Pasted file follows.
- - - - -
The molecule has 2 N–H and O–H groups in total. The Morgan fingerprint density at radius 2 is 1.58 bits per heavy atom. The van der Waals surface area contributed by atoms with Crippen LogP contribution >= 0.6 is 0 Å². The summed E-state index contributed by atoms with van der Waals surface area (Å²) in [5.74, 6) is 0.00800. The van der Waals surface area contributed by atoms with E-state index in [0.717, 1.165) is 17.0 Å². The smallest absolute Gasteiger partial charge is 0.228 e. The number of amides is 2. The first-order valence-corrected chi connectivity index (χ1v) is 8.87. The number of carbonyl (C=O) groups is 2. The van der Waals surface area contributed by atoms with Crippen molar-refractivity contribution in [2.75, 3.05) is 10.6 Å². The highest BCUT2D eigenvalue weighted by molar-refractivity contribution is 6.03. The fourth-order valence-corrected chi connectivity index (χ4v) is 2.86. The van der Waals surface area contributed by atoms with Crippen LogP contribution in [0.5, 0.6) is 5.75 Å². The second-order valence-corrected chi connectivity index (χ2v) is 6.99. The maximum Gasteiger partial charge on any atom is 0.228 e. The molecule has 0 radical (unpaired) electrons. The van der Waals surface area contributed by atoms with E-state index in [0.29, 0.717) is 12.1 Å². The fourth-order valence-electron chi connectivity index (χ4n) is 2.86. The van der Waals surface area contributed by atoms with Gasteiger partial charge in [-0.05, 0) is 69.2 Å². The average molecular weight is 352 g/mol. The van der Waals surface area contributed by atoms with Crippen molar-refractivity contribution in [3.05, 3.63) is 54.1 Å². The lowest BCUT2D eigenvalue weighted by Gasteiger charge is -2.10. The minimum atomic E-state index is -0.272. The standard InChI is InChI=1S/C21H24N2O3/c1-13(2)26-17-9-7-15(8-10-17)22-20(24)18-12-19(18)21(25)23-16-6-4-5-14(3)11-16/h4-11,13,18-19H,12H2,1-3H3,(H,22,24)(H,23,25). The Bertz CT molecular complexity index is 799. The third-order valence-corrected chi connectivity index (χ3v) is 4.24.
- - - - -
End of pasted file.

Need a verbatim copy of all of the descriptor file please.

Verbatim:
The molecule has 2 N–H and O–H groups in total. The Morgan fingerprint density at radius 2 is 1.58 bits per heavy atom. The van der Waals surface area contributed by atoms with Crippen LogP contribution >= 0.6 is 0 Å². The summed E-state index contributed by atoms with van der Waals surface area (Å²) in [5.74, 6) is 0.00800. The van der Waals surface area contributed by atoms with E-state index in [0.717, 1.165) is 17.0 Å². The smallest absolute Gasteiger partial charge is 0.228 e. The number of amides is 2. The first-order valence-corrected chi connectivity index (χ1v) is 8.87. The number of carbonyl (C=O) groups is 2. The van der Waals surface area contributed by atoms with Crippen molar-refractivity contribution in [2.75, 3.05) is 10.6 Å². The highest BCUT2D eigenvalue weighted by molar-refractivity contribution is 6.03. The fourth-order valence-corrected chi connectivity index (χ4v) is 2.86. The van der Waals surface area contributed by atoms with Crippen LogP contribution in [0.5, 0.6) is 5.75 Å². The second-order valence-corrected chi connectivity index (χ2v) is 6.99. The maximum Gasteiger partial charge on any atom is 0.228 e. The molecule has 0 radical (unpaired) electrons. The van der Waals surface area contributed by atoms with E-state index in [0.29, 0.717) is 12.1 Å². The fourth-order valence-electron chi connectivity index (χ4n) is 2.86. The van der Waals surface area contributed by atoms with Gasteiger partial charge in [-0.05, 0) is 69.2 Å². The average molecular weight is 352 g/mol. The van der Waals surface area contributed by atoms with Crippen molar-refractivity contribution in [3.05, 3.63) is 54.1 Å². The lowest BCUT2D eigenvalue weighted by Gasteiger charge is -2.10. The minimum atomic E-state index is -0.272. The standard InChI is InChI=1S/C21H24N2O3/c1-13(2)26-17-9-7-15(8-10-17)22-20(24)18-12-19(18)21(25)23-16-6-4-5-14(3)11-16/h4-11,13,18-19H,12H2,1-3H3,(H,22,24)(H,23,25). The Bertz CT molecular complexity index is 799. The third-order valence-corrected chi connectivity index (χ3v) is 4.24.